Take Ashkan Soltani, who took over in late 2014 as Chief Technologist for the Federal Trade Commission. Just by hiring a chief technologist, the FTC showed awareness of the need for deep computer expertise to effectively regulate privacy and commercial practices on the Internet. And by hiring Soltani, one of the sharpest computer privacy experts in country, the FTC showed it was serious.

Soltani was one of a handful of computer experts who have been at the forefront of studying privacy on the Internet. Along with his former colleagues at Berkeley, and like-minded researchers, especially at Stanford and Carnegie-Mellon universities, Soltani has identified and publicized many previously unknown ways in which the Internet allows personal information to be collected, used and commercialized.
Soltani and his colleagues haven’t just quietly studied Internet privacy. They’ve been active and savvy in getting the word out on their studies.

To take one example, a few years back, most website operators thought they had satisfied their disclosure obligations if they told their users that they honored users’ instructions with respect to HTTP “cookies” (datasets that identify previous browsing activity). But in an important research report in 2009, Soltani and colleagues reported that even when users deleted HTTP cookies, in an attempt to shield knowledge of their previous browsing activity, some websites, by activating Flash cookies (often tied to web video files) would automatically regenerate those HTTP cookies – a generally unintended result, but one that cast doubt on the company’s privacy promises. Soltani followed this up with reports on other pervasive tracking technologies.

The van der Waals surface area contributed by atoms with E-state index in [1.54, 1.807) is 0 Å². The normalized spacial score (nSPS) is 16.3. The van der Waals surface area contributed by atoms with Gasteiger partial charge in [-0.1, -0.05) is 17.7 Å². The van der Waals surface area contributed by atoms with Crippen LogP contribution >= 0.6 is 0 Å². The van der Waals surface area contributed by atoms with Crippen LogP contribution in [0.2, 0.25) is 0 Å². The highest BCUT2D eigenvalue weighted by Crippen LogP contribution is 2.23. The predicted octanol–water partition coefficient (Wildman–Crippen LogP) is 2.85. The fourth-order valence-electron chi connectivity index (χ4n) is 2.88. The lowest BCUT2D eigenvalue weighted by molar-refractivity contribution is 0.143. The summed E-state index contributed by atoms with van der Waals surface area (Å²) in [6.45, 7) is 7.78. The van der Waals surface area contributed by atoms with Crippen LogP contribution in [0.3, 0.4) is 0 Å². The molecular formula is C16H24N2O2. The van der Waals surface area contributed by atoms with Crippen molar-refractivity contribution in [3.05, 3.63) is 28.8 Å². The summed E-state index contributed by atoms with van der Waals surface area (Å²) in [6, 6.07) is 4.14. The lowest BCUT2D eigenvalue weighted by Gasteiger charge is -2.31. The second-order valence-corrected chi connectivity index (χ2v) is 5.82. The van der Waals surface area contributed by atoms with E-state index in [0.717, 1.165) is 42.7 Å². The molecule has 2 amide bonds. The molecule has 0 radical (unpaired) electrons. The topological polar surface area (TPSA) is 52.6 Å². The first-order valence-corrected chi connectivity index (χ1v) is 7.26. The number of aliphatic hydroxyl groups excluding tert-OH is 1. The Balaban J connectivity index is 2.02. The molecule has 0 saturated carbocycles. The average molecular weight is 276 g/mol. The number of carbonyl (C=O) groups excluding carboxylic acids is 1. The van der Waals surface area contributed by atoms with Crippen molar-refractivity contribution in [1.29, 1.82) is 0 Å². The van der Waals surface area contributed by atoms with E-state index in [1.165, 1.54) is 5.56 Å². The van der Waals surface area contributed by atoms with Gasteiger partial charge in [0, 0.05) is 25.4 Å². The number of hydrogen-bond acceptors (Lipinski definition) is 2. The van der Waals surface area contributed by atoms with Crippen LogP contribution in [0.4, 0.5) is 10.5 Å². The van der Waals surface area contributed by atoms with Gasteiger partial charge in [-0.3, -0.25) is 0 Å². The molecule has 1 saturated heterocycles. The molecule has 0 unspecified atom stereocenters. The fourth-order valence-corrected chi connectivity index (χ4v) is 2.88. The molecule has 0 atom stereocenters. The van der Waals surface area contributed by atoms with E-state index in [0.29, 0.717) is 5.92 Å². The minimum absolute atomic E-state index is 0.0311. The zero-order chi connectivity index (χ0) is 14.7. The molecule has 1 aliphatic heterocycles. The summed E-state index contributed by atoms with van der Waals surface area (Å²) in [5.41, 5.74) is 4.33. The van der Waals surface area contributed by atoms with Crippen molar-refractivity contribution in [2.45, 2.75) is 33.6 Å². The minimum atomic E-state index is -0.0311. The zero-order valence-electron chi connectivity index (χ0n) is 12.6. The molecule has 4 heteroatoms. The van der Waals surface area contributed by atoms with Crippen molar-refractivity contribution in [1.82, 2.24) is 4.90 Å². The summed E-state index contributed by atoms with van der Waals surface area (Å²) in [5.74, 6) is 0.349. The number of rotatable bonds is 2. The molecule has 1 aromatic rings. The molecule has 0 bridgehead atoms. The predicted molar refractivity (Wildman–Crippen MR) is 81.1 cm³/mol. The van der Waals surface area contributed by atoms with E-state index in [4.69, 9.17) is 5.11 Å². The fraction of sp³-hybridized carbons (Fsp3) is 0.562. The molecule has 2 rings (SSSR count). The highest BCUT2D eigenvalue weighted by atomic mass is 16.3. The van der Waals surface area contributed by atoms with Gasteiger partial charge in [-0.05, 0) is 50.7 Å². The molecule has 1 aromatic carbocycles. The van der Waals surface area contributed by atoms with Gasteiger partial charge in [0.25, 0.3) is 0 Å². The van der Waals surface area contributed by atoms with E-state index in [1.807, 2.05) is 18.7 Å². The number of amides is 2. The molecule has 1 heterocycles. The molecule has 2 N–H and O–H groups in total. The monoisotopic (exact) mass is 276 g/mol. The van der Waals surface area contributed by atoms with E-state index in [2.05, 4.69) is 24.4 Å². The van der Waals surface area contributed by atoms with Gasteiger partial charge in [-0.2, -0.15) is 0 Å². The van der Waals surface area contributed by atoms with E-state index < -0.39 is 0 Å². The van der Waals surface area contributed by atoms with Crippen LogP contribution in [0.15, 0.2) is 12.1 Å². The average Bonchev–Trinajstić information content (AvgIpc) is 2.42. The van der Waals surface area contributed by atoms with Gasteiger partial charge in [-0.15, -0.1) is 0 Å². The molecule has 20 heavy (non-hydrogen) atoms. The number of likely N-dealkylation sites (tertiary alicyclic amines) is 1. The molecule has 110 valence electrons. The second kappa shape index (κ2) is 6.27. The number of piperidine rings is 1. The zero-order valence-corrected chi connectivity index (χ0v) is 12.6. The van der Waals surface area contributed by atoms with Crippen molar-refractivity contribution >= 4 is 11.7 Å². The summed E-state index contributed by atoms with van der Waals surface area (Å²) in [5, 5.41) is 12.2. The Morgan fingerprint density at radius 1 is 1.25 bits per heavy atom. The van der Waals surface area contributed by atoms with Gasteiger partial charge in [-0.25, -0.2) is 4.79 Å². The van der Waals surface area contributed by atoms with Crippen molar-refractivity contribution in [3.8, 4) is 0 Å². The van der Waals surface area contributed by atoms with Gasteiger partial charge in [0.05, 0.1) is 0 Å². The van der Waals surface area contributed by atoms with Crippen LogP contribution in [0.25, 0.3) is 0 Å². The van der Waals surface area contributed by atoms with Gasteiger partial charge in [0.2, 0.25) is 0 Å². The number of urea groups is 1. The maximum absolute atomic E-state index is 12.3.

Soltani and his colleagues and co-authors, many of whom, like him, are motivated by their need for more privacy protection, focused their research on exposing technologies (like Flash cookies) that collected or revealed information that consumers thought was private. Many of their research projects became the foundation of class action lawsuits against companies that made privacy promises in ignorance of these technologies.